Second-graders wearing blackface masks for school performance causes uproar

An Atlanta charter school has issued an apology and launched an investigation after causing an uproar for staging a black history performance which saw second-graders wearing blackface masks.

Kindezi Old Fourth Ward sincerely apologizes and accepts responsibility for the hurt, anger, frustration, and disappointment caused by the poor judgment we made in having students use masks that mimic blackface while reciting Paul Lawrence Dunbar’s poem We Wear the Mask at our Black History program Thursday night,” a statement posted to the school’s Facebook page reads.

“We are deeply committed to ensuring that this never happens again and are immediately taking the following actions: The ​Kindezi Schools is conducting a thorough investigation into this matter; … providing teacher education on cultural competency and ensuring our staff has a thorough understanding of our shared history regarding race and racism in America, and how to engage in productive conversations with our students and the community; … holding conversations with students to provide the historical context of the imagery and poem used, as well as providing them with an opportunity to express their feelings and thoughts; … and initiating a conversation with the Old Fourth Ward community to help initiate the healing process.”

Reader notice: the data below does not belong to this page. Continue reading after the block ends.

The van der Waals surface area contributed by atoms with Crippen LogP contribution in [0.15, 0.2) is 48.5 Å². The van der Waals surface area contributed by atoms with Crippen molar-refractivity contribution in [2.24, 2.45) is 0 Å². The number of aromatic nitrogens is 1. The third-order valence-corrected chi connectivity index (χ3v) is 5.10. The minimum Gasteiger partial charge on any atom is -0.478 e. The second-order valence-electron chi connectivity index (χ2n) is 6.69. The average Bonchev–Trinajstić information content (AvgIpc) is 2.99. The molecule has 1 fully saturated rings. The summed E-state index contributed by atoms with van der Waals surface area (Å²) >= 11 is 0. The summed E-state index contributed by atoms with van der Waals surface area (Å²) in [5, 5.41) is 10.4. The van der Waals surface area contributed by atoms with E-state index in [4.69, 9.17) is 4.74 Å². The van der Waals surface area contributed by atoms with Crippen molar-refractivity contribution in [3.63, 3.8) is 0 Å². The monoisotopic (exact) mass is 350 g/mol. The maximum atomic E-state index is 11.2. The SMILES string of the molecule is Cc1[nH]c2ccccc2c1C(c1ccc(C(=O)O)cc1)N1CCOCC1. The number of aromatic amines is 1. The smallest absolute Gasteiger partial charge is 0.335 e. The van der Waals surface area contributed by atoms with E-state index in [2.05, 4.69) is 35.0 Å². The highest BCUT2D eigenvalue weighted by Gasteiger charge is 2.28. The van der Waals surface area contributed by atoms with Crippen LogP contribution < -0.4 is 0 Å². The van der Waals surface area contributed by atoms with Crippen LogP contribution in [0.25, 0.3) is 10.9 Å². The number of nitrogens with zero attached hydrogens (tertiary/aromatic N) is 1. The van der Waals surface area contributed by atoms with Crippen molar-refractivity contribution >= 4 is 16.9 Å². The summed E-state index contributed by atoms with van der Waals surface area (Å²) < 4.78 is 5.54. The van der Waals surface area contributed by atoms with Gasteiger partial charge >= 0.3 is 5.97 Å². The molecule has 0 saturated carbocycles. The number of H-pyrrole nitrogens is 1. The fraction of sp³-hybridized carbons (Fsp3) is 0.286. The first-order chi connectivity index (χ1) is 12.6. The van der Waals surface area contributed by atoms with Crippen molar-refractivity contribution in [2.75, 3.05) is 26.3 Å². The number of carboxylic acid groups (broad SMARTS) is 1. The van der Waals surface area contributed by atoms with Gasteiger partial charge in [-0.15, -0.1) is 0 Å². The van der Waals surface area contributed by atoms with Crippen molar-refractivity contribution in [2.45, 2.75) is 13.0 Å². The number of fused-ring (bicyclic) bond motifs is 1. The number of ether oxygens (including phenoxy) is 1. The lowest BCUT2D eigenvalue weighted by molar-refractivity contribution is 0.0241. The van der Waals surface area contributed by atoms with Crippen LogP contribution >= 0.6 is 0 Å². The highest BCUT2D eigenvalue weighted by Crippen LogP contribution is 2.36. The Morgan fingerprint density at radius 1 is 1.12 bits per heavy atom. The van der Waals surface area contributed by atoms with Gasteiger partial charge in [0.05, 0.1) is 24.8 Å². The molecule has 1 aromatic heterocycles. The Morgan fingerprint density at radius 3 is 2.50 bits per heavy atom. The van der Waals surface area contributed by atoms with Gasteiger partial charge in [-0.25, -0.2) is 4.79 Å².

Video of the divisive performance drew outrage from many parents, with Marcus Coleman telling CBS 46 that it was “damaging” and “dangerous.”

“Theatrical messages are powerful, but when those theatrical messages are woven in the very fabric of the buffoonery and ‘coonery’ of this country, I do not feel that imagery is powerful,” he added.

Commonly worn by white performers in early 19th-century minstrel shows, blackface masks are emblematic of racism and mockery of black culture.

“Everyone who sat in a rehearsal and decided that Sambo masks were the correct representation of the mask this poem referenced should be fired,” said one upset commenter. “Period.”

“The poem is not the problem at all,” read another comment. “The fact that you’re highlighting it and not those disgusting masks shows you do not yet realize what you’ve done: taught an entire class of second-graders that it’s perfectly okay to wear a mask that demeans another culture… This apology is full of excuses. It says you still do not understand what was wrong here.”

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